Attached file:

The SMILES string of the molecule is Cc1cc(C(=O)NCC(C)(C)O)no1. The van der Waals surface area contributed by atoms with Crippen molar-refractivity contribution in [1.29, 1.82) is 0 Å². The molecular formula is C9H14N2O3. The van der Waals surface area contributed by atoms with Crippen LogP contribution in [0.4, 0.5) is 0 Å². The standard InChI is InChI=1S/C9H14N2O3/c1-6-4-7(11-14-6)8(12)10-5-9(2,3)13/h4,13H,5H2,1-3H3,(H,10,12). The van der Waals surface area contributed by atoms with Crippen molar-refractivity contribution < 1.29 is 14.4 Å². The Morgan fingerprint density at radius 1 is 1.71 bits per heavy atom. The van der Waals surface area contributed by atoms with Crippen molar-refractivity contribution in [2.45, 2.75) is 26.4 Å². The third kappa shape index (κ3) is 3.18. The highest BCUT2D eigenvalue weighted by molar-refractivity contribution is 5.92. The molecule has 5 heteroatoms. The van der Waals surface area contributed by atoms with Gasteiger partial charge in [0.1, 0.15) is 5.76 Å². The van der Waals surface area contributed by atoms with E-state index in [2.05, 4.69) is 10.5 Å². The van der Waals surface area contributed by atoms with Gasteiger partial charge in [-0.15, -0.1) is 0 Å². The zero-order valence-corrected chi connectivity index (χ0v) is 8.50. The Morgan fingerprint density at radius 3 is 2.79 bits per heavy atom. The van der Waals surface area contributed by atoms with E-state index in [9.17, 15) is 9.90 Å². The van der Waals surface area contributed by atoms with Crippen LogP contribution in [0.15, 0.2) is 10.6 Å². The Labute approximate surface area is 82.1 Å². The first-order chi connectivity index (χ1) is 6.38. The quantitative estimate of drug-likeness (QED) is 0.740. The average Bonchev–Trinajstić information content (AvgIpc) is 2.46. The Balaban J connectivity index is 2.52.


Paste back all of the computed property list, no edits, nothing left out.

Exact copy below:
The SMILES string of the molecule is Cc1cc(C(=O)NCC(C)(C)O)no1. The van der Waals surface area contributed by atoms with Crippen molar-refractivity contribution in [1.29, 1.82) is 0 Å². The molecular formula is C9H14N2O3. The van der Waals surface area contributed by atoms with Crippen LogP contribution in [0.4, 0.5) is 0 Å². The standard InChI is InChI=1S/C9H14N2O3/c1-6-4-7(11-14-6)8(12)10-5-9(2,3)13/h4,13H,5H2,1-3H3,(H,10,12). The van der Waals surface area contributed by atoms with Crippen molar-refractivity contribution < 1.29 is 14.4 Å². The Morgan fingerprint density at radius 1 is 1.71 bits per heavy atom. The van der Waals surface area contributed by atoms with Crippen molar-refractivity contribution in [2.45, 2.75) is 26.4 Å². The third kappa shape index (κ3) is 3.18. The highest BCUT2D eigenvalue weighted by molar-refractivity contribution is 5.92. The molecule has 5 heteroatoms. The van der Waals surface area contributed by atoms with Gasteiger partial charge in [0.1, 0.15) is 5.76 Å². The van der Waals surface area contributed by atoms with E-state index in [2.05, 4.69) is 10.5 Å². The van der Waals surface area contributed by atoms with Gasteiger partial charge in [-0.15, -0.1) is 0 Å². The zero-order valence-corrected chi connectivity index (χ0v) is 8.50. The Morgan fingerprint density at radius 3 is 2.79 bits per heavy atom. The van der Waals surface area contributed by atoms with E-state index in [9.17, 15) is 9.90 Å². The van der Waals surface area contributed by atoms with Crippen LogP contribution in [0.15, 0.2) is 10.6 Å². The Labute approximate surface area is 82.1 Å². The first-order chi connectivity index (χ1) is 6.38. The quantitative estimate of drug-likeness (QED) is 0.740. The average Bonchev–Trinajstić information content (AvgIpc) is 2.46. The Balaban J connectivity index is 2.52.